Vol II, Part II
By Dr. Andreas Tertey Gboloo
reviewed by Michael Radon
“The location of control lines is not your choice. Time is limited or fire intensity prevents full control.”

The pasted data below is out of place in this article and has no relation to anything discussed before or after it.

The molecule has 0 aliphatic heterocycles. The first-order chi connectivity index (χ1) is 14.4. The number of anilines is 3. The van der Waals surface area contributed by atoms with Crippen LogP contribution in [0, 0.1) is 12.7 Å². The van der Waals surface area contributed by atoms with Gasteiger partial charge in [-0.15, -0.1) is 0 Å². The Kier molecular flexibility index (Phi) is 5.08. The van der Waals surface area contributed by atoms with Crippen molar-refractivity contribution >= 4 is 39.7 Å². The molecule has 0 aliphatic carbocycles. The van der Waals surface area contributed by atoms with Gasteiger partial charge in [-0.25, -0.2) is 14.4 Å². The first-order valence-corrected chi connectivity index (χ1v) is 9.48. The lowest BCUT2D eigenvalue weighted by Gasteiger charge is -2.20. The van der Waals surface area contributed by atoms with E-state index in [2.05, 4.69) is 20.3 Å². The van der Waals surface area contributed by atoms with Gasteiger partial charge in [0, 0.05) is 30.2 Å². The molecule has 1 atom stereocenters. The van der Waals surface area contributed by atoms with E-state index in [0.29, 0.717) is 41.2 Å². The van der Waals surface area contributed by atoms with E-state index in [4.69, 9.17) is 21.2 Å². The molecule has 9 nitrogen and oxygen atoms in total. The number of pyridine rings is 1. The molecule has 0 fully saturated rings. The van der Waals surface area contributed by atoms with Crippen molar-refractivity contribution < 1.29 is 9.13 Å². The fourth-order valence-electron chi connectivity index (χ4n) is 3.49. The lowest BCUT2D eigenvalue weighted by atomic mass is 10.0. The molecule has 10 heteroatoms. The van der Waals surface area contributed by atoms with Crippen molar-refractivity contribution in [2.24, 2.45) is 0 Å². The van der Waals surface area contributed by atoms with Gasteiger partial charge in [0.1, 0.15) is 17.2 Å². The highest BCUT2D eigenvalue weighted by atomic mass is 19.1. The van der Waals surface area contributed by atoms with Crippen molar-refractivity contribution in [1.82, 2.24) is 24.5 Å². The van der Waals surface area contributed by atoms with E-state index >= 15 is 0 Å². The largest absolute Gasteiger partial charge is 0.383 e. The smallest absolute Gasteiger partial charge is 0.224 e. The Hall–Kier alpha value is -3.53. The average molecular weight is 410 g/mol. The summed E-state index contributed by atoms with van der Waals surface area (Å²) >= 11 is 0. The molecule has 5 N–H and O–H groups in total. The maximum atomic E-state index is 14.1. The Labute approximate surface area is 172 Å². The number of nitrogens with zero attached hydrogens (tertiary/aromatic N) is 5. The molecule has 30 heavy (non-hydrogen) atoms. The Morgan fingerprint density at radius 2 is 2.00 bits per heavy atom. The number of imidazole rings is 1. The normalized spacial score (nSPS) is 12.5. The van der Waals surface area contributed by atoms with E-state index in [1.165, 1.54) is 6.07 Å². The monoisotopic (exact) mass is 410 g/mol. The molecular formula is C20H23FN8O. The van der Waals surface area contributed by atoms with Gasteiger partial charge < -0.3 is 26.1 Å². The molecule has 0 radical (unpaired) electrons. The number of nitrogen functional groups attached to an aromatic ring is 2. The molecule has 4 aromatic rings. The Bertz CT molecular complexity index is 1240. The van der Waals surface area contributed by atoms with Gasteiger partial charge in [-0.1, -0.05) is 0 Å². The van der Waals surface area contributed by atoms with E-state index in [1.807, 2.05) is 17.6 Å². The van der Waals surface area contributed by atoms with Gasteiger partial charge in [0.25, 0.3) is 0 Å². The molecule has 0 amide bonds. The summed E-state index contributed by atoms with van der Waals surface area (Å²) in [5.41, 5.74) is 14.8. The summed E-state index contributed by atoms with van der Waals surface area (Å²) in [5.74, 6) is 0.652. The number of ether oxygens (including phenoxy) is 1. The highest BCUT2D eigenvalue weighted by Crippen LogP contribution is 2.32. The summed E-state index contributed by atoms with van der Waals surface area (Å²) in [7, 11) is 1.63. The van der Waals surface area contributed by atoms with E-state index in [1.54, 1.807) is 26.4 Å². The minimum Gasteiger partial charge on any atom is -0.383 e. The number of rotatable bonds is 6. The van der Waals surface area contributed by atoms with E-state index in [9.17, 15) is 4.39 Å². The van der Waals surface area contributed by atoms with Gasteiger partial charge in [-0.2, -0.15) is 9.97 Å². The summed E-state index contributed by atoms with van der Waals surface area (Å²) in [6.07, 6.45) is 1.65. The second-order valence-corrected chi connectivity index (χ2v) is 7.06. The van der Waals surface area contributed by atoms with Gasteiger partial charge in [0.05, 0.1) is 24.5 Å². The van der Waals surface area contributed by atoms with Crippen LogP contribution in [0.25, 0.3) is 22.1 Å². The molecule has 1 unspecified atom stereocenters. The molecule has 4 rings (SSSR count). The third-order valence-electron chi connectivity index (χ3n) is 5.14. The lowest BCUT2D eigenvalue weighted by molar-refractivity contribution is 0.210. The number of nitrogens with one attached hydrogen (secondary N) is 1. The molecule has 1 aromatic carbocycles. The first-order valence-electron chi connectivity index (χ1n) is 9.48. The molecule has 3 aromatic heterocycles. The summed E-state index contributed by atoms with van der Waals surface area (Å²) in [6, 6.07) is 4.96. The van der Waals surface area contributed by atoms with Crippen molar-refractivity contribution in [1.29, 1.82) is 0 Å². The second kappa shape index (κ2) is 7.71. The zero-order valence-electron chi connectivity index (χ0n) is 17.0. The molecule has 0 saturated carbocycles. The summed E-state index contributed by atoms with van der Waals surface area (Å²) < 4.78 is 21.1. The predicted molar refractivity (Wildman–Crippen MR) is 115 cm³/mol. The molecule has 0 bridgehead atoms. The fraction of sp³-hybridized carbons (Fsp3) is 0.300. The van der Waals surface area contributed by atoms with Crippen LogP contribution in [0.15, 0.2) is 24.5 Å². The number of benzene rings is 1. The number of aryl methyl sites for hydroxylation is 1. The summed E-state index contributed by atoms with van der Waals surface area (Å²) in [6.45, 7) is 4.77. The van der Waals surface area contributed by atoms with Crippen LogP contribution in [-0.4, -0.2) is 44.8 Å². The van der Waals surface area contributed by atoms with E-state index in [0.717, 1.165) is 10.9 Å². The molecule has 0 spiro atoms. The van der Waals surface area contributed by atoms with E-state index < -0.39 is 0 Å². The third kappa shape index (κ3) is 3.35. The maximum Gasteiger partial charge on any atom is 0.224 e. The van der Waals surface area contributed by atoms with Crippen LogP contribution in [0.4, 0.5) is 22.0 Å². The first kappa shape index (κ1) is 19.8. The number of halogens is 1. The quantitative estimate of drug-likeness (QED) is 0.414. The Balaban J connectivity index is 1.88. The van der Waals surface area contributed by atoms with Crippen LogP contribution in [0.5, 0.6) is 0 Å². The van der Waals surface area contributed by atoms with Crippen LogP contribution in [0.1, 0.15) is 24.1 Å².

The fourth and final volume of this technical series concludes with data for preventing wildfires and increased forestation in Africa and Oceania. Readers familiar with the first volume or the first part of the second volume will be pleased to see the same level of detail and knowledge displayed in this closing section. After taking a small section to highlight some countries that have experienced great success in adding forested areas to their region, the author moves on to address how Africa can do its part, particularly through how much good has already been done in the past few decades. The importance for African nations to reforest is highlighted. The large amount of undeveloped land can be utilized by local farmers to bolster their own economies while also stewarding undeveloped land into rich vegetation that serves the planet, the local wildlife, and the people living in those areas. Finally, there is the section about wildfires in Oceania, particularly Australia, New Zealand, Fiji, and Papua New Guinea. Australia takes up the bulk of this section because of the increased landmass and urban development but also because of the unique challenges that fire prevention and firefighting in this part of the world presents. Also included are the interstitial chapters that round out a more complete picture of wildfire prevention and control. Such appendices in this volume include physical preparedness and engineering solutions for firefighting. The book and the entire manual closes out with the latest science on climate change and some final thoughts for the reader on the vitality of forestation is for this planet, both in its natural state and as humans continue to pollute the environment. One of the things that is most striking about this manual is that while the expectation is to learn a lot about wildfires around the globe and how they might differ in terms of infrastructure or geography, there is a lot of extra information that the reader picks up along the way. Whether it’s a short discussion about the history of the world’s largest reservoir lake or a simplified discussion of how thunderstorms are created and move, there is a lot to learn from across these two volumes in their entirety. All of it relates back to wildfires and climate in some way or another, but readers will be surprised at just how interesting all the asides and peripheral data become while completing one’s understanding of the entire ecosystem. The page count and breadth of the material may be intimidating for a casual reader, but for anyone interested in weather, forests, or an understanding of just how dangerous a wildfire can be in any part of the world, this manual is not a struggle at all to read and digest. This is partially because of the amount of visual reference that is included to make distant global settings easy to relate to but also has a lot to do with the author’s preference for teaching anybody interested in the subject rather than writing a book for the experts who already have the information. Interesting, fascinating, and chiefly accessible, this manual served to be quite enlightening on a topic that many have certainly heard about on the news but may not understand the full planetary scope therein.
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